NEW YORK (GenomeWeb News) – The European Union has funded a new €6 million ($8 million) project led by the Charité - Universitätsmedizin Berlin, the medical school for Humboldt University and the Free University of Berlin, that seeks to develop new biomarker tests for tailoring treatments for breast cancer patients.
The project, called RESPONSIFY, aims to develop tests to indicate how therapies will affect individual patients and enable doctors to make better decisions about whether to use neoadjuvant therapies or provide treatments after surgery.
The three-year project will include partners in Belgium, France, Germany, Sweden, Switzerland, and the UK, the European Commission said this week.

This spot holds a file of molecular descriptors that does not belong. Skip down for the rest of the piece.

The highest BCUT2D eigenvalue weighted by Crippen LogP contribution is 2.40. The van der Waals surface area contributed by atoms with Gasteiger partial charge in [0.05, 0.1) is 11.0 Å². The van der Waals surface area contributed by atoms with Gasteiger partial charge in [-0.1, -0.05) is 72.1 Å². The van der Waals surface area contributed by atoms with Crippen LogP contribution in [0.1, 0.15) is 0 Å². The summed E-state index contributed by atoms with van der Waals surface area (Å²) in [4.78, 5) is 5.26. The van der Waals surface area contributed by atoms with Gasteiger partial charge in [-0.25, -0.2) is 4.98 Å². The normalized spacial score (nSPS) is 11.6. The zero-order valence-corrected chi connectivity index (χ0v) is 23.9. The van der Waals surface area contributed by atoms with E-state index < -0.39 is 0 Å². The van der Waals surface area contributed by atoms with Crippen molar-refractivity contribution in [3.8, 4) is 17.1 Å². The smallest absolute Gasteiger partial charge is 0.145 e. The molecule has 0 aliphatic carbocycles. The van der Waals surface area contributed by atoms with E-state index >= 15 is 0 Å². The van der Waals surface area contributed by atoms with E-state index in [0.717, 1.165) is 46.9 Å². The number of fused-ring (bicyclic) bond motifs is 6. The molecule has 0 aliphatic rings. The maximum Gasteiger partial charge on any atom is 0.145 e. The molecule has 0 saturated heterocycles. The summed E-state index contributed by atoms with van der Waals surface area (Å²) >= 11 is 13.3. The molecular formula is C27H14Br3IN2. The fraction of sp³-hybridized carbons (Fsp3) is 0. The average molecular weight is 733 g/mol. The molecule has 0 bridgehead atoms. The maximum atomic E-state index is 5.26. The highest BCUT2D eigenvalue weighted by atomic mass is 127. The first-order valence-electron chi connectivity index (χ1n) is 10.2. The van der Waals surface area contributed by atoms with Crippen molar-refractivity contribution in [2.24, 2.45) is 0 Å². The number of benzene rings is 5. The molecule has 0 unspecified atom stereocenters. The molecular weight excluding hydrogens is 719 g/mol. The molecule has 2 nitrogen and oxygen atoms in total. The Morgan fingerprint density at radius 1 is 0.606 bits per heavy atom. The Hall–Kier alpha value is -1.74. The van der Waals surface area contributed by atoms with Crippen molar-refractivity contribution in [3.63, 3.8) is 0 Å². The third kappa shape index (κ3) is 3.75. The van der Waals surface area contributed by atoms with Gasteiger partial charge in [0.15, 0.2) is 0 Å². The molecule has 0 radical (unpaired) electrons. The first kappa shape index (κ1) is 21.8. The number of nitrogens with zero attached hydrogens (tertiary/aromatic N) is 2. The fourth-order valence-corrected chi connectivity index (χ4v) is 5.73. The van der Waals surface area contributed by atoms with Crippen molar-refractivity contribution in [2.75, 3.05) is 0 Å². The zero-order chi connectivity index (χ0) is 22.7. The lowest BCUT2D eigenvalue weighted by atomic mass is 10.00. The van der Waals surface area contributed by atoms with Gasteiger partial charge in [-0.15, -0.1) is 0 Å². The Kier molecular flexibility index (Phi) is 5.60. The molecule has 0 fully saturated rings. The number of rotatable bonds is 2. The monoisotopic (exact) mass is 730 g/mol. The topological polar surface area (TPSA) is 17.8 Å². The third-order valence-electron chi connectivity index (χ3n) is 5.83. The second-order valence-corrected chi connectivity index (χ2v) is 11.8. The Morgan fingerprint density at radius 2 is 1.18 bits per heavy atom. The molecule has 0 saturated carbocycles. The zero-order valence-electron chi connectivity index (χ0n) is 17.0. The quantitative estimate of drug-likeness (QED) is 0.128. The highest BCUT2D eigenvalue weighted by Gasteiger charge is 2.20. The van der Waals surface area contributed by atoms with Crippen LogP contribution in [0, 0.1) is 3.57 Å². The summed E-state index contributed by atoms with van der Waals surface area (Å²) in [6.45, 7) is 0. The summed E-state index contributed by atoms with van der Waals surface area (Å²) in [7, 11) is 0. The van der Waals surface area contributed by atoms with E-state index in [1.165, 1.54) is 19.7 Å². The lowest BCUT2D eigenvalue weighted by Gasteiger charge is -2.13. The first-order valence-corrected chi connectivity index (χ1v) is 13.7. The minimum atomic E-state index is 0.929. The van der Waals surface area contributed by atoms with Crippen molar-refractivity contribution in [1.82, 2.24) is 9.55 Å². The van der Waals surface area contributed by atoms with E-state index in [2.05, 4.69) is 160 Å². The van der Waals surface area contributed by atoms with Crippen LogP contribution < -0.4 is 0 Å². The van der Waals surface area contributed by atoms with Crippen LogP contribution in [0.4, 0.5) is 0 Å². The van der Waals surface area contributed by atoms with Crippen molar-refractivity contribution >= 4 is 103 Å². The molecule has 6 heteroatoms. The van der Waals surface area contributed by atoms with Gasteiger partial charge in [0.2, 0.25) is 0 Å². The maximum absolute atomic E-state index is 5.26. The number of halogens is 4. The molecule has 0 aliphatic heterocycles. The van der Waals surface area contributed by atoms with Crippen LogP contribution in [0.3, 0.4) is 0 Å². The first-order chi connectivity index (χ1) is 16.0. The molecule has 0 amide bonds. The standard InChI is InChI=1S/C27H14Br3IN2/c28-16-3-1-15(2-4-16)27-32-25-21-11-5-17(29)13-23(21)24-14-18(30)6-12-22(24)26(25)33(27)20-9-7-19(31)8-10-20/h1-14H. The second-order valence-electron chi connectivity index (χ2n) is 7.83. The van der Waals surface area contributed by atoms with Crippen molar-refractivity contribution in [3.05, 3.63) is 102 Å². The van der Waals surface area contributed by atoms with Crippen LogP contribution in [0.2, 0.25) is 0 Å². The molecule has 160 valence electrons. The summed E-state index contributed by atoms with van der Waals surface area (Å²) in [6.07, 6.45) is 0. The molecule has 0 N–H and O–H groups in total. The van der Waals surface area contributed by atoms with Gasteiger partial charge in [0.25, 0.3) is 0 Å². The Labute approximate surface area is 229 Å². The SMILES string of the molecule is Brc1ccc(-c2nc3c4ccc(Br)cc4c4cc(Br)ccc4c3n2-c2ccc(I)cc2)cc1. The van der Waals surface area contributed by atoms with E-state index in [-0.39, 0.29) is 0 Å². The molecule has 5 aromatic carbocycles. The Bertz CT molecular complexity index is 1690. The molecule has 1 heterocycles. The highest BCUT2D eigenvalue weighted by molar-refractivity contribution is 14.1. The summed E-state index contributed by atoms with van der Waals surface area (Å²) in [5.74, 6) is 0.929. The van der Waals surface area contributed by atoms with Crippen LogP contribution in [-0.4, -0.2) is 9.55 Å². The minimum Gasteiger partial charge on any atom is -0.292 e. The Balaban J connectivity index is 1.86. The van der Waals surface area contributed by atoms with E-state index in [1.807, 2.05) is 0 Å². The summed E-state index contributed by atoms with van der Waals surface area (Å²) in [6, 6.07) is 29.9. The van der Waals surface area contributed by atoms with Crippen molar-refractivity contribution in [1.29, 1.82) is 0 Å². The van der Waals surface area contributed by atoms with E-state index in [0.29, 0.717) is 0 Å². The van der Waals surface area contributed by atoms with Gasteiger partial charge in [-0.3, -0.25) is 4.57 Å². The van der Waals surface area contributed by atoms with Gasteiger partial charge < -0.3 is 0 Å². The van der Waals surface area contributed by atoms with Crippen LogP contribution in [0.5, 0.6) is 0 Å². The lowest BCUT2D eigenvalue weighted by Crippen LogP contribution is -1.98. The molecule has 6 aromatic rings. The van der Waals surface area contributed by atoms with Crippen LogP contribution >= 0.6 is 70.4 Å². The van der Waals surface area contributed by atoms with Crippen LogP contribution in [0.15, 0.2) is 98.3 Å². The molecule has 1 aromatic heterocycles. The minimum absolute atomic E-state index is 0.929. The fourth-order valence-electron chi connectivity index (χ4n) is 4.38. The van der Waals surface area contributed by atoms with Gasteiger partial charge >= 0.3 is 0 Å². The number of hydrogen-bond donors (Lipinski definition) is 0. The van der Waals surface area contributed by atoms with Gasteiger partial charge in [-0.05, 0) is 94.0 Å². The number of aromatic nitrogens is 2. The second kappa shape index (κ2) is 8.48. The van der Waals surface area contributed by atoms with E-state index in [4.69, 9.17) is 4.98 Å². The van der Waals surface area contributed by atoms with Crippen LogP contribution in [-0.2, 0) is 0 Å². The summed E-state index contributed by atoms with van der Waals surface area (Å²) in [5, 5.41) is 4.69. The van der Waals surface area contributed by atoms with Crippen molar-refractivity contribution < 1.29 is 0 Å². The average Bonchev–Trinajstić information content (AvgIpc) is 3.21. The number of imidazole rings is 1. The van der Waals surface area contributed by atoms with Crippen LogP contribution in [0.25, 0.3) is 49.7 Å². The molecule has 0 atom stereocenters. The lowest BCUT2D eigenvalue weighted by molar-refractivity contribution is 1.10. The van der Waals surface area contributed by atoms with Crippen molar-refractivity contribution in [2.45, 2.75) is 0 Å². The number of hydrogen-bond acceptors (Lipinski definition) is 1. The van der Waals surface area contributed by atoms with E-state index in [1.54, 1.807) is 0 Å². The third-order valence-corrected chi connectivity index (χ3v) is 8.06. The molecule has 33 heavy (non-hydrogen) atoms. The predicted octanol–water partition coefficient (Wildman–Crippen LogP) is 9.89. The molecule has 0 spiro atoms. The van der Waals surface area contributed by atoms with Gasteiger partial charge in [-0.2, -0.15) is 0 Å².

The partners will use a range of genome-based approaches, including genome-wide next-generation sequencing, epigenetics, gene and exon expression analysis, in situ proteomics, and quantitative PCR, to identify and characterize new biomarkers and to validate markers from earlier projects.
The results from the project will be presented on a web-based data integration and processing system that will provide easy access to the information for future clinical biomarker trials.
"The advantage of neoadjuvant therapy is that the effective response of the therapy on the tumor is immediately visible. This is why we are better able to judge which biomarkers are appropriate for directing the therapy," Carsten Denkert, project director at the Charité Institute of Pathology, said in a statement.